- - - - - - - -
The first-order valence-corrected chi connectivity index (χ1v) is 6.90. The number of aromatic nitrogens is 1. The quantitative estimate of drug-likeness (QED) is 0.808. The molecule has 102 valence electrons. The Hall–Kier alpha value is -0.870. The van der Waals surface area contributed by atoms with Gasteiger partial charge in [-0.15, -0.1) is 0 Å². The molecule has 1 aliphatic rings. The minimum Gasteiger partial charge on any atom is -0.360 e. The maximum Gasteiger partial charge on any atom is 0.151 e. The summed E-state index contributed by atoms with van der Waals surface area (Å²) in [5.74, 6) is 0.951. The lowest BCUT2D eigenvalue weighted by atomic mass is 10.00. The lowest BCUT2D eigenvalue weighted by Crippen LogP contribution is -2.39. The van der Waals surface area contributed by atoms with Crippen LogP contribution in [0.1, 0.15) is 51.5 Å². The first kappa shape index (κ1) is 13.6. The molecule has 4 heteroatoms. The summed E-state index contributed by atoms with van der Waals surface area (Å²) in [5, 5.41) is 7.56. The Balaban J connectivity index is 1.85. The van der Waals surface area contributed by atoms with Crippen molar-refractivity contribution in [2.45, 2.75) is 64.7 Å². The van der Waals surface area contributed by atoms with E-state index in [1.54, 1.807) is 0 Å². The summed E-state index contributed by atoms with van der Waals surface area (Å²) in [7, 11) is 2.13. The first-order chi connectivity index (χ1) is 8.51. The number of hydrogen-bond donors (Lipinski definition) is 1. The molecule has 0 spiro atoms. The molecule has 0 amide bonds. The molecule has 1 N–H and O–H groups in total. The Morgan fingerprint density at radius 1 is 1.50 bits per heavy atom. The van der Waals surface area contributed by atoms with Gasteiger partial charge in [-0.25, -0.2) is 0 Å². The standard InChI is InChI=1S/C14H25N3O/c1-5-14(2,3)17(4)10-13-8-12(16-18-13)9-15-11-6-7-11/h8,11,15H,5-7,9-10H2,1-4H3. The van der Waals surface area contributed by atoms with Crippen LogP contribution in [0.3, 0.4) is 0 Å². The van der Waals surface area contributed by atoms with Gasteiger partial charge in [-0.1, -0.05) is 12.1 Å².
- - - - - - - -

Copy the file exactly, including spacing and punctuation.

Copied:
The first-order valence-corrected chi connectivity index (χ1v) is 6.90. The number of aromatic nitrogens is 1. The quantitative estimate of drug-likeness (QED) is 0.808. The molecule has 102 valence electrons. The Hall–Kier alpha value is -0.870. The van der Waals surface area contributed by atoms with Gasteiger partial charge in [-0.15, -0.1) is 0 Å². The molecule has 1 aliphatic rings. The minimum Gasteiger partial charge on any atom is -0.360 e. The maximum Gasteiger partial charge on any atom is 0.151 e. The summed E-state index contributed by atoms with van der Waals surface area (Å²) in [5.74, 6) is 0.951. The lowest BCUT2D eigenvalue weighted by atomic mass is 10.00. The lowest BCUT2D eigenvalue weighted by Crippen LogP contribution is -2.39. The van der Waals surface area contributed by atoms with Crippen LogP contribution in [0.1, 0.15) is 51.5 Å². The first kappa shape index (κ1) is 13.6. The molecule has 4 heteroatoms. The summed E-state index contributed by atoms with van der Waals surface area (Å²) in [5, 5.41) is 7.56. The Balaban J connectivity index is 1.85. The van der Waals surface area contributed by atoms with Crippen molar-refractivity contribution in [2.45, 2.75) is 64.7 Å². The van der Waals surface area contributed by atoms with E-state index in [1.54, 1.807) is 0 Å². The summed E-state index contributed by atoms with van der Waals surface area (Å²) in [7, 11) is 2.13. The first-order chi connectivity index (χ1) is 8.51. The number of hydrogen-bond donors (Lipinski definition) is 1. The molecule has 0 spiro atoms. The molecule has 0 amide bonds. The molecule has 1 N–H and O–H groups in total. The Morgan fingerprint density at radius 1 is 1.50 bits per heavy atom. The van der Waals surface area contributed by atoms with Gasteiger partial charge in [-0.25, -0.2) is 0 Å². The standard InChI is InChI=1S/C14H25N3O/c1-5-14(2,3)17(4)10-13-8-12(16-18-13)9-15-11-6-7-11/h8,11,15H,5-7,9-10H2,1-4H3. The van der Waals surface area contributed by atoms with Crippen LogP contribution in [0.3, 0.4) is 0 Å². The van der Waals surface area contributed by atoms with Gasteiger partial charge in [-0.1, -0.05) is 12.1 Å².